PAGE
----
Suspected poisonings at girls’ schools in Iran leave dozens hospitalized


Dozens of students in Iran were hospitalized for suspected poisoning this week, the latest development in a series of cases that appear to be targeting mostly girls’ schools across the country.

Emergency services in Pardis, on the outskirts of Tehran, transported 37 schoolgirls for treatment on Tuesday, a school official told Iran’s semi-official Tasnim news agency. He said the students suffered from “mild poisoning” and added that all the girls were expected to recover.

Separately on the same day, the activist-run Human Rights Activists News Agency mentionted that several other female students fell ill in the city of Qom, south of the capital, where many of the suspected poisonings have occurred.

Such incidents have been reported in 10 to 15 cities across Iran in recent months, Abdulali Rahimi Mozafari, a member of Iran’s parliament, said on Tuesday, according to the Entekhab news website. The number of affected students across the country is unclear, but Zahra Sheikhi, a spokeswoman for Iran’s Health Commission, said on Wednesday that 800 students had suffered “mild poisoning” in Qom alone in recent months, the reformist Shargh newspaper reported.

While some boys appear to have fallen ill, Iranian media reports that the vast majority of cases were in girls’ schools. No deaths have been reported.

Iran’s Health Minister Bahram Einolahi visited Qom on Tuesday, saying the poison was “very mild” and that the students’ symptoms included muscle weakness, lethargy and nausea, Iran’s Student News Agency reported. According to the Associated Press, some of the children described smelling tangerines, chlorine or cleaners. Seihi, a spokesman for the Health Commission, said the poison appeared to have been inhaled.

The cause of the poisonings remains unknown. Last week, Iran’s Attorney General Mohammad Jafar Montazeri ordered an investigation and said the spate of poisonings “indicates the possibility of intentional criminal acts.”

On Sunday, Iranian news agencies quoted Younes Panahi, deputy health minister, as saying that schools were being deliberately targeted. He told reporters that the culprits “wanted to close all schools, especially girls’ schools,” according to Iran’s Ettelaat newspaper. He later denied making the comments, saying he could not confirm whether the poisonings were intentional or why they happened.

Alireza Monadi, another member of Iran’s parliament who serves on the education committee, also said Sunday, without providing details, that an “ill will and thinking” behind the attacks sought to “deter the children of this country, especially girls, from Education is a major risk and is seen as very bad news.’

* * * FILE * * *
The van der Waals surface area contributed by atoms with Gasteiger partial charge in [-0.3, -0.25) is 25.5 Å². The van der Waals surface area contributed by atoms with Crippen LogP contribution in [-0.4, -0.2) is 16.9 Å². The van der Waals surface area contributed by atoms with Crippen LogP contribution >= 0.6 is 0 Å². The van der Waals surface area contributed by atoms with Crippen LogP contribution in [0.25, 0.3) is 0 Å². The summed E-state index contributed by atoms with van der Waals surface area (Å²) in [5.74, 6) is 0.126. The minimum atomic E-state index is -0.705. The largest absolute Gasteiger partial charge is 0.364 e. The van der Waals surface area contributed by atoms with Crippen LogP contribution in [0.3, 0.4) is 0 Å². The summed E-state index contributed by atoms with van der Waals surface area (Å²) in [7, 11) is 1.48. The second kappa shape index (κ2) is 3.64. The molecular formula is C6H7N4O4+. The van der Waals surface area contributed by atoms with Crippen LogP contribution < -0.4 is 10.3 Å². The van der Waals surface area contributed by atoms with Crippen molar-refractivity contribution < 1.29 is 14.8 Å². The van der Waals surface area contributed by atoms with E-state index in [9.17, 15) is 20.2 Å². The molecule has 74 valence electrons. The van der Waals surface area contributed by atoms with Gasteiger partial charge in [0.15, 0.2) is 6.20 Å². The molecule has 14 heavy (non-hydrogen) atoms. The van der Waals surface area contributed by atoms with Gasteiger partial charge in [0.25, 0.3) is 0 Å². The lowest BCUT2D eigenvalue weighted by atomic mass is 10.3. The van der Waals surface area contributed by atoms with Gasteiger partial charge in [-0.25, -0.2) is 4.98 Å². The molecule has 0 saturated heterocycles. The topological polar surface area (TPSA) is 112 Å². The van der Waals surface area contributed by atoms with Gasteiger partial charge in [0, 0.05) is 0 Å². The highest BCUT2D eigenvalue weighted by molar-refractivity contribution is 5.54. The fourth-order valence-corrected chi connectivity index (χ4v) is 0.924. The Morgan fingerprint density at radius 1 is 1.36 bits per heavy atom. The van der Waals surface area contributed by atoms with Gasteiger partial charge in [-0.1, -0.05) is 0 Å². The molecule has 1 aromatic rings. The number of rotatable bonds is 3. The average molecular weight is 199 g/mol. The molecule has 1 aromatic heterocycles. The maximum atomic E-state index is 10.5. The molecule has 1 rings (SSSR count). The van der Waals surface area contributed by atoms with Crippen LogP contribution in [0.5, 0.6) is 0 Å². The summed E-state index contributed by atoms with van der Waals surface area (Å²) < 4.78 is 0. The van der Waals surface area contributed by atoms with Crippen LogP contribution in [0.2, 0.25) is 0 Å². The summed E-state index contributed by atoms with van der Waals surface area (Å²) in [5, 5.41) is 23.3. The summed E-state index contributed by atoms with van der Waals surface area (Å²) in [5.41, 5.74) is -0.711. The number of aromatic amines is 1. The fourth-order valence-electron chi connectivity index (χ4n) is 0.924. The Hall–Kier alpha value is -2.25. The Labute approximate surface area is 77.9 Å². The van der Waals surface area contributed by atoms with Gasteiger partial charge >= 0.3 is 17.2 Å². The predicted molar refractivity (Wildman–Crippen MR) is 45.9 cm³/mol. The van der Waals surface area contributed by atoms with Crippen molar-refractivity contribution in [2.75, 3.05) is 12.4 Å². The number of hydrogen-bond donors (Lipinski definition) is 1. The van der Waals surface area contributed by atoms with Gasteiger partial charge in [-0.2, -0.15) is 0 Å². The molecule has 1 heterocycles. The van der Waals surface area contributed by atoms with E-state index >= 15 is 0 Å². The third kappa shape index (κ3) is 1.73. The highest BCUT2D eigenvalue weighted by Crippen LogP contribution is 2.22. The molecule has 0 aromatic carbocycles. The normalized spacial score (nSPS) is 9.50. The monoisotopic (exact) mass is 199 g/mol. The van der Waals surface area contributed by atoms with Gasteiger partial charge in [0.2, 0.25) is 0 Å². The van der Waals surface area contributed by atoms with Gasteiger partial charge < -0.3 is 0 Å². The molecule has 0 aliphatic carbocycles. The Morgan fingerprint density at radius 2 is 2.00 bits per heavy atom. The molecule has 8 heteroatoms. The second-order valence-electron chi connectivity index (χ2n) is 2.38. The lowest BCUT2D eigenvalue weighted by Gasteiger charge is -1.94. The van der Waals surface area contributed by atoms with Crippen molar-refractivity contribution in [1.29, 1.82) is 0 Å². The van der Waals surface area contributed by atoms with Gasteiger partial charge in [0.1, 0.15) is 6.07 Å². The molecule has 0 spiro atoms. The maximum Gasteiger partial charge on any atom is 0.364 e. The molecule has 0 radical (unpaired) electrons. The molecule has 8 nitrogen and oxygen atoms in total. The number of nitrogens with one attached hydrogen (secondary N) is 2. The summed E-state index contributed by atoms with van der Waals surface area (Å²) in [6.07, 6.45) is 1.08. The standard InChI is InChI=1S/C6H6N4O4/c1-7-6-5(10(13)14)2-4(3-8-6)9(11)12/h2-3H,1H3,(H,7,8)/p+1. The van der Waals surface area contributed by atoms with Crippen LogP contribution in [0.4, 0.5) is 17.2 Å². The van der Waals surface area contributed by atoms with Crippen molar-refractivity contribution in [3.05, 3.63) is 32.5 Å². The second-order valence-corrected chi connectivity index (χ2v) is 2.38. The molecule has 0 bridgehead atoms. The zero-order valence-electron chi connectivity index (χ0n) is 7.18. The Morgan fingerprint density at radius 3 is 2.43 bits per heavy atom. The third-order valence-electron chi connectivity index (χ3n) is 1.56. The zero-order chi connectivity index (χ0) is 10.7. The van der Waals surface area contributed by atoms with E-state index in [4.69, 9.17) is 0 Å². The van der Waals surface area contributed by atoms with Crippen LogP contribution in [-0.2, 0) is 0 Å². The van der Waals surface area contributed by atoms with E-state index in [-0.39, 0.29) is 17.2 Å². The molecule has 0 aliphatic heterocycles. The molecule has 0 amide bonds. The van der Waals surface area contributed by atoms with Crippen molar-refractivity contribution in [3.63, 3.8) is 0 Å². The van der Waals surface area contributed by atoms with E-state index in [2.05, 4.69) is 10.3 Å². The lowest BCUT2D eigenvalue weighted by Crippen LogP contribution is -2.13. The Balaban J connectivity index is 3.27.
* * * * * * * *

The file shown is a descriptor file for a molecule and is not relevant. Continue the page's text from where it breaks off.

While education in Iran is only compulsory for children between the ages of 6 and 11, Iran’s government has a strong focus on education, with female students making up more than 50 percent of Iran’s university student bodies, according to the World Bank. Tehran has repeatedly pressured the Taliban in neighboring Afghanistan to overturn a ban on girls’ education.

Students in Iran are risking everything to rise up against the government

The families of the affected students in Qom, an important site of Shiite Muslim shrines and scholarship, recently staged a protest to demand that authorities act to end the string of poisonings, the state-run Hamshahri newspaper reported.

The country has already been rocked by months of protests sparked by the death of 22-year-old Mahsa Amini while in police custody for allegedly wearing a hijab inappropriately in public. While the protests began with women’s clothing, they turned into rallies against the country’s theocratic state and united all ages, genders, ethnicities and classes. It is unclear at this point if the suspected poisonings are connected to these protests.

Students played a key role in the protests, and more than 700 of them were arrested, according to the Voluntary Committee to Monitor the Status of Prisoners.

Authorities have launched a brutal response, with activist news agency HRANA reporting that at least 530 protesters have been killed since the unrest began in mid-September. At least four protesters have been executed, while others have been sentenced to death.

Videos show evidence of escalating crackdown on protests in Iran

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